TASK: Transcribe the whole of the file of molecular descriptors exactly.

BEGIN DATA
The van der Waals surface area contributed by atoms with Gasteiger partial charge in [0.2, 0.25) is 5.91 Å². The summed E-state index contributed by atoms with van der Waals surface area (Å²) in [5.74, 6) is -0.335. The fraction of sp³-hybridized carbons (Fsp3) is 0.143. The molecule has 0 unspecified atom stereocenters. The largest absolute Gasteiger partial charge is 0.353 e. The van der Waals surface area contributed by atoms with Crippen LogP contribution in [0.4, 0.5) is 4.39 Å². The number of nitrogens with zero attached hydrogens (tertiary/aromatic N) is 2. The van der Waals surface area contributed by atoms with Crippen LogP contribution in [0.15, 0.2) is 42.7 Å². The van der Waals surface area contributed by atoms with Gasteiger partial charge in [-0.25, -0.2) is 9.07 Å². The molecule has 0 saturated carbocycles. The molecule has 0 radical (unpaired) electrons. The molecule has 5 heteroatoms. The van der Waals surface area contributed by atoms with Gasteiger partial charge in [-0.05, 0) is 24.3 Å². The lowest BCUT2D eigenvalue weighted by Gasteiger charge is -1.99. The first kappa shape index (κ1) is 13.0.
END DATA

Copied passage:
The van der Waals surface area contributed by atoms with Gasteiger partial charge in [0.2, 0.25) is 5.91 Å². The summed E-state index contributed by atoms with van der Waals surface area (Å²) in [5.74, 6) is -0.335. The fraction of sp³-hybridized carbons (Fsp3) is 0.143. The molecule has 0 unspecified atom stereocenters. The largest absolute Gasteiger partial charge is 0.353 e. The van der Waals surface area contributed by atoms with Crippen LogP contribution in [0.4, 0.5) is 4.39 Å². The number of nitrogens with zero attached hydrogens (tertiary/aromatic N) is 2. The van der Waals surface area contributed by atoms with Crippen LogP contribution in [0.15, 0.2) is 42.7 Å². The van der Waals surface area contributed by atoms with Gasteiger partial charge in [-0.25, -0.2) is 9.07 Å². The molecule has 0 saturated carbocycles. The molecule has 0 radical (unpaired) electrons. The molecule has 5 heteroatoms. The van der Waals surface area contributed by atoms with Gasteiger partial charge in [-0.05, 0) is 24.3 Å². The lowest BCUT2D eigenvalue weighted by Gasteiger charge is -1.99. The first kappa shape index (κ1) is 13.0.